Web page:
Posts about oversupply

On journalistic oversupply

Michael Parekh:

So, there aren’t any fast-acting, silver-bullet solutions for newspapers. Just, slow, painful evolution to a “right-sized” organization and business model. Like industries have done in the face of technology-driven change for a countless years.

The ego of the anchors

After a network anchor was nearly killed in the Middle East, we still have the networks sending their talking heads there, in hopes they won’t be blown off. Why? All they do is stand and read the Teleprompter, the same as they do back in the studio. What do they add?

ABC’s Charlie Gibson was humble enough to say:

“Just because the guy who anchors flies in doesn’t mean he knows it better than the people who are on the ground,” said Gibson.

“If I come in, or Katie comes in or Brian comes in, does that necessarily increase how good the coverage is?” asked Gibson. “Does it necessarily mean it’s going to be better because you have an anchor there?”

I agree. So why does he go?

“I think probably it calls more attention to the story. But I’m very mindful of the fact that the people who regularly cover the beat know it best, and I don’t want to do anything in terms of anchor travel to preempt the prerogatives of those who really know the stories best.”

I think Gibson’s attitude about what the stars add or don’t add to coverage is exactly right. But I also think that the idea that sending an anchor alone brings more attention to a story is sadly egotistical and not just of Gibson but of the networks and the profession.

This is ego as journalism. It’s no different, at its heart, than my favorite hobby horse about journalistic oversupply: Sending 15,000 journalists to the political conventions just so you can have a byline. It says the story is important. It says we’re important. It’s ego.

After the attack on Bob Woodruf, there is, of course, another angle to this story: Networks putting anchors, their crews and their families at risk. I salute Katie Couric for saying straight out that she will not go to a war zone because she should not make her children orphans. Eat the Press disagrees, at first, saying this will affect her gravitas (they then have second thoughts).

Gravitas, my ass. They read Teleprompters. And they look silly doing it in safari gear.

: UPDATE: Well, so much for my praise of Couric. Page 6 at the NY Post says that Access Hollywood has corrected its Couric quotes.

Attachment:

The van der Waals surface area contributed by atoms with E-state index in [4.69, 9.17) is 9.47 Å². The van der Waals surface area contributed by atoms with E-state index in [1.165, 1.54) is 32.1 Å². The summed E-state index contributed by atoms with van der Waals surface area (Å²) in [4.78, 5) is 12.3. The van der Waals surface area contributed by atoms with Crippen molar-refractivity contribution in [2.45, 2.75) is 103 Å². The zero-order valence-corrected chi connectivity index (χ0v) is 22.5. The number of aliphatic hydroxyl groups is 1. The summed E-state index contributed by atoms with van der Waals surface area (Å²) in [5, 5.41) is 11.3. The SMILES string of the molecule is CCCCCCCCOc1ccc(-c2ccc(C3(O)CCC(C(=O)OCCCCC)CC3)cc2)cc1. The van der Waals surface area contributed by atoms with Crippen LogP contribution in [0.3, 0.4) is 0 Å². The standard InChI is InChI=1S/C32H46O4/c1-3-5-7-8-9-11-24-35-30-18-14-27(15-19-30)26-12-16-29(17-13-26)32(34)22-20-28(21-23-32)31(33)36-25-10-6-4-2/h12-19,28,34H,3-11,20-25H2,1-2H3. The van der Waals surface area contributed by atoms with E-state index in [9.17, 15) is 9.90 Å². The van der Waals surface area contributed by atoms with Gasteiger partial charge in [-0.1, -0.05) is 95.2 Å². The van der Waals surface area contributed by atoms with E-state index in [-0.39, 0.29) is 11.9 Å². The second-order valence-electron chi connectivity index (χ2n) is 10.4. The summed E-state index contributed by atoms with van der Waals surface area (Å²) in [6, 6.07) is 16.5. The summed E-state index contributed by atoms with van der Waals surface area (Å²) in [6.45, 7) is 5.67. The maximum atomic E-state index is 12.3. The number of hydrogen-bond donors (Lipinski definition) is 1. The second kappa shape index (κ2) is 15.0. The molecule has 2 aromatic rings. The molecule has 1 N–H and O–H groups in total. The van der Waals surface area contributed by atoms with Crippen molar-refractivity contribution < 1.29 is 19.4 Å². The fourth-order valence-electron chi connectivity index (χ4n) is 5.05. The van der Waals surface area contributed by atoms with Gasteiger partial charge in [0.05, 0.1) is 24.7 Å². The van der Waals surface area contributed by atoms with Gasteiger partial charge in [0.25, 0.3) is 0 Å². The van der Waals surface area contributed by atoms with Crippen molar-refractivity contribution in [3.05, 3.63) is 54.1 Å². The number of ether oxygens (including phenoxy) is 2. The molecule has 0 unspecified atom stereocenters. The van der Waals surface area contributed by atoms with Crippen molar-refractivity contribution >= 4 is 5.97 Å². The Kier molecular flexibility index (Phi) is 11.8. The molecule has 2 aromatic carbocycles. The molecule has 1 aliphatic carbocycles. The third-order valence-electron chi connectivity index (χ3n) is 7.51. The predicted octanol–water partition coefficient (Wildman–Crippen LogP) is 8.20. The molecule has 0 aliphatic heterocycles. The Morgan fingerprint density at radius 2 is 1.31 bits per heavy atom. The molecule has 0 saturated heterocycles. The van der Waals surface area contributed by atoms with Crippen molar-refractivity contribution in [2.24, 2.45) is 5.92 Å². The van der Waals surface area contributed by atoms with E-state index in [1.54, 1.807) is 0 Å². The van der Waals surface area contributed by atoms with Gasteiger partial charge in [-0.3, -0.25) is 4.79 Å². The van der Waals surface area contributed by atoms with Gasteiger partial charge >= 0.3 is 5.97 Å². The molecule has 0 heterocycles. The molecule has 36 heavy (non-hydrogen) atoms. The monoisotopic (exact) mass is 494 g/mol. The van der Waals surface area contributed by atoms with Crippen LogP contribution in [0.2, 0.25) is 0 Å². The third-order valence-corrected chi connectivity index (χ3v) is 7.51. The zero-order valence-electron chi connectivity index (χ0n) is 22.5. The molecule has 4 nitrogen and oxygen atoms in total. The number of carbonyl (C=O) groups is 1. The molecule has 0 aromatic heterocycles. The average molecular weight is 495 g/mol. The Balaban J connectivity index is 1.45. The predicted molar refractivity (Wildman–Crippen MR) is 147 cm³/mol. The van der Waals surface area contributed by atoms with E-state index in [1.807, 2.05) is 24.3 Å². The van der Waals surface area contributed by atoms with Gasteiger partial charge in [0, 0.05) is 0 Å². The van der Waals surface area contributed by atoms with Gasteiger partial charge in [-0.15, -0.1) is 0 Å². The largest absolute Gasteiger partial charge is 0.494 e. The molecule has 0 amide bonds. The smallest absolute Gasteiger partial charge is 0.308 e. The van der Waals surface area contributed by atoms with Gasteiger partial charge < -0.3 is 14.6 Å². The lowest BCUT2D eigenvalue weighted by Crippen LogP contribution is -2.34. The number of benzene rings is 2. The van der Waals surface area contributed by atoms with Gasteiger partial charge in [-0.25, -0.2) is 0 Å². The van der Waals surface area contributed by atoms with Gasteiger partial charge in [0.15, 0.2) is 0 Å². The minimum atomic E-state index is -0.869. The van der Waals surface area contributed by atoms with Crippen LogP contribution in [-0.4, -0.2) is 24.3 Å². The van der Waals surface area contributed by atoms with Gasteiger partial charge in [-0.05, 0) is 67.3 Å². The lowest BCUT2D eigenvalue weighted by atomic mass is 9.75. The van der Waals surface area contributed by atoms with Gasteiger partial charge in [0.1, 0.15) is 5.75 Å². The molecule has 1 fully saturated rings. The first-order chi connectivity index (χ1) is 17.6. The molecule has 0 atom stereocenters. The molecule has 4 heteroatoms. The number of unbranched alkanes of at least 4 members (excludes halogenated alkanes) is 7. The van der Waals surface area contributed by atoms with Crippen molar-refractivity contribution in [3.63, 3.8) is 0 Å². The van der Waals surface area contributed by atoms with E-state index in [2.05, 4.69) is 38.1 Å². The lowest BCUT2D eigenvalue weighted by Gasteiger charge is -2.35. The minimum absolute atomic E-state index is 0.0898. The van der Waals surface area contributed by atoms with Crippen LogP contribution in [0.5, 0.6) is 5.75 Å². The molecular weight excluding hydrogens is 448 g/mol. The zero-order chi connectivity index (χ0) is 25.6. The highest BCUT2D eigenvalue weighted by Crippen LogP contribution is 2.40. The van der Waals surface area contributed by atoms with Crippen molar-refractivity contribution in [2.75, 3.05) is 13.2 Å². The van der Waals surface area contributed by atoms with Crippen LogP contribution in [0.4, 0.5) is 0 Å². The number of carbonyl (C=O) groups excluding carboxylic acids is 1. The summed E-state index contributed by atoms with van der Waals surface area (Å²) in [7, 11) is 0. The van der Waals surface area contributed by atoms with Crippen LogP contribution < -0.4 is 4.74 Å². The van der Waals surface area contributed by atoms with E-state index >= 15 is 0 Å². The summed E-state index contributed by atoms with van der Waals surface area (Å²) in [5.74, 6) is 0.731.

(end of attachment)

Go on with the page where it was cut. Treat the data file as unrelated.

: LATER: E-the-P’s Rachel Sklar emails to say that she wasn’t playing the gravitas card herself but was predicting what the gravitasmongers would do this with… if, in fact, Couric had really said it. Rachel and I agree about Couric’s family obligations and the need for good sense.

Too many journalists

The accepted wisdom in the news biz is that you can never have too many journalists and that the ad and circ crunch hitting papers will hurt papers by reducing newsroom staff. I’ve been questioning that wisdom here.

But sitting on another darned panel yesterday, Chrystia Freeland, ME of the FT in the US, said it better than I have. We were singing two-party harmony as I wondered why every newspaper needs a movie critic when the movies aren’t local and she questioned the need for the Miami Herald to have its own Moscow bureau — back in the heyday when she was reporting there herself — to get that apparently unique Miami view of the USSR.

Then she said that news is “an industry with a lot of oversupply that is now exposed.” I liked that hard economic talk about the business. It reminds us that we are an industry and need to reexamine our business assumptions like every other industry.

So maybe the problem with journalism today isn’t that there are too few reporters and and editors but too many. I’ve talked before about the foolishness of sending 15,000 reporters to the political conventions, about papers sending TV critics to junkets or golf writers to tournaments. Inside the newsroom, too, there are overwrought processes. Meanwhile, of course, revenue is sinking and staff will follow.

But rather than treating this as an endless retrenchment, the ballsy editor would take this bull by the horns and undertake an aggressive reinvestment strategy. Why not cut that staff today? Find your essence — hint: it’s local, local, local. Streamline now to put out a better focused and better print product.

Then make a deal with the owners to take the saved labor expenses and invest them immediately in digital interaction. I don’t mean moving old copy editors over to online and teaching them HTML to join the spare staffs there. I mean hiring new people with new specialties: people to get out into the communities and recruit and help support citizens to join in networked reporting at a local, local, local level.

And then shame the publisher into doing likewise with a sales staff that has spent a generation maintaining ever-dwindling lists of advertisers and not really selling n ew business, since there isn’t any. Trim there, too. And there, too, don’t take an old classified sales guy and try to train him in online. Invest in technology and marketing to create your local Googles: extremely efficient and thus inexpensive self-service advertising for new classes of advertisers who could not afford your marketwide print or online products. Maybe recruit citizens to help sell you on commission. And build distributed at networks across citizens’ sites. More on the biz guys later.

I come back to Freeland’s very clear statement: We are in oversupply. It’s time — past time — to face that and act on it.